Unlike most Cornellians, brothers in Phi Kappa Psi are not justing moving through Ithaca. We were here even before the City, itself, was incorporated. We are proud of our Ithaca address, 525 Stewart Avenue, on the rue named for Ithaca's first Major, David B. Stewart. Our alumni have worked and prospered in the Ithaca valley, in the agora marked out by City father, Simeon Dewitt. Though we as brothers come from all over America and around the world, we have tapped Freshmen who were just out of Ithaca High School; our alumni have taught at "I" High.
Our alumni have also been clear that the mission of Phi Kappa Psi at Cornell is to develop the next generation of global leaders. To the extent we support 'philanthropy' or 'community service', we perform those services because it strengthens our sense of community, how we live and work in the Chapter's 'hometown' since 1868.
Walking out the front door of the Gables, every brother knows he is not only a Cornellian but also a resident of the City's University Hill neighborhood, stretching from our own veranda down to Linn Street on the Flats. In recognition of this relationship, we gather together our closest neighbors three times a semester for a block meeting, to coordinate and council on mutual concerns.
Every year, the Brotherhood sponsors the Phi Psi 500 as an act of public service. The first '500s' were started by our Indiana Chapters and fashioned as bike races using the Indianapolis 500 as the model. We have adopted various forms over the years and the event is generally a good time.
Now, the historic '500' was of a larger magnitude. Our brothers at Penn State took the Hoosier model, and modified it for the East: a run of about a mile, with beer chugging stops along the race route. Our brother Roger Barton '74 imported the model to Cornell, and incredibly, the university administration approved and, indeed, embraced the idea. Day Hall promoting a beer chugging event? Wow.
Wow, indeed. Tells volumes about the times, then and now. We pitched the 500 to Day Hall as a means of ending the student riots that erupted every spring, back in the day when our parents were in school. Sort of a 'bread and circus' for the plebes. Organized mayhew for charity. The riots were not, by the way, against "Vietnam." The University had expanded from 10,000 to 20,000 students and Day Hall conveniently forgot to add housing. When the housing lottery was held each spring, the losers picked up bricks.
At its peak, 'the 500' was a four-day extravaganza. 2,000 runners; $20,000 in cash for charity. Between our private and Barton Hall parties, Cornell consumed about 1000 kegs of beer. Elvis Costello played Barton, and led the chant 'Phi Psi 500! Phi Psi 500!'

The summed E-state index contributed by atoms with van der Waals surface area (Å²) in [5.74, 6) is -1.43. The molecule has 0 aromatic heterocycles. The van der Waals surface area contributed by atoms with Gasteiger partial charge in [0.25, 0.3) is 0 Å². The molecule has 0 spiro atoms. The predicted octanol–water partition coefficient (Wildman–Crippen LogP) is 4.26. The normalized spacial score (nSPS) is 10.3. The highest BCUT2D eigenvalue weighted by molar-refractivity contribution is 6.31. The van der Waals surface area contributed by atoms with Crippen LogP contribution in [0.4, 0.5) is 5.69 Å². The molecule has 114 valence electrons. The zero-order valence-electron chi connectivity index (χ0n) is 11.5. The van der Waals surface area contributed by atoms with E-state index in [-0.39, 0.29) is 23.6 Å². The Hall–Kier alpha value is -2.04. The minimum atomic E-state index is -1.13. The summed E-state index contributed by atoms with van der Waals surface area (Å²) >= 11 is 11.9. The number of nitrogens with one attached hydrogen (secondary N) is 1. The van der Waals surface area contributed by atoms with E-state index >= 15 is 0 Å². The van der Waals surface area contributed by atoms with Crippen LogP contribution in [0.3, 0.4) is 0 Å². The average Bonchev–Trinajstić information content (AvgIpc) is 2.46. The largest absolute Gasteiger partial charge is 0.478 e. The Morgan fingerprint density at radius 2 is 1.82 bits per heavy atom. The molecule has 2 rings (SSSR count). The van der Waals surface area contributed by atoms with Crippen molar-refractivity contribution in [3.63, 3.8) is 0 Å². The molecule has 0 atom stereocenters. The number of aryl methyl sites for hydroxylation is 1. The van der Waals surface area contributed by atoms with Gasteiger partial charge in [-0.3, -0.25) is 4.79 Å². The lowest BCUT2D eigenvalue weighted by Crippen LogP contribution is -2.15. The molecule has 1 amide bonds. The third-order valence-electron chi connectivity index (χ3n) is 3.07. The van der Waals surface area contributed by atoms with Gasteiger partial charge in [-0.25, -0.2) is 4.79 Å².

Then, President Ronald Reagan teamed up with Mothers Against Drunk Driving (MADD), and agreed to condition State receipt of federal highway funds on the raising of the drinking age. Governor Mario Cuomo and his staff toyed with negotiations to create alcohol havens around universities. Vermont--which has few highways--was about to tell the Feds to pound sand, keep the highway funds, and let our beer flow. Would have been a long road trip to Burlington.
At Cornell, the IFC organized the Social Chairmen of the old, ancient Houses and a protest of sorts was held on Slope Day (which had been banned). But the students did not pick up their bricks this time. A new generation of socially-liberal, politically-sedate students were inheriting the Hill.
So the old social order--including "the 500"--went silently into the night. It was great while it lasted, and all grand times come to and end. The old Cornell fraternities did not have much with which to bargain. The military draft was over, so we were no longer being conscripted (the reason the drinking age was lowered). And the threat of student violence was gone. Within a few years, the Collegetown merchants and university administrators praising our achievement with the old Phi Psi 500 were decrying 'drinking games'. Wow, it was one HUGE drinking game. In many ways, Cornell has never recovered from this hang over. The current social order was, at best, a compromise between complete Prohibition and the old order, or, perhaps is it a transition to renewed Prohibition? The answer to that question may lie in how well we handle what limited rights we have left.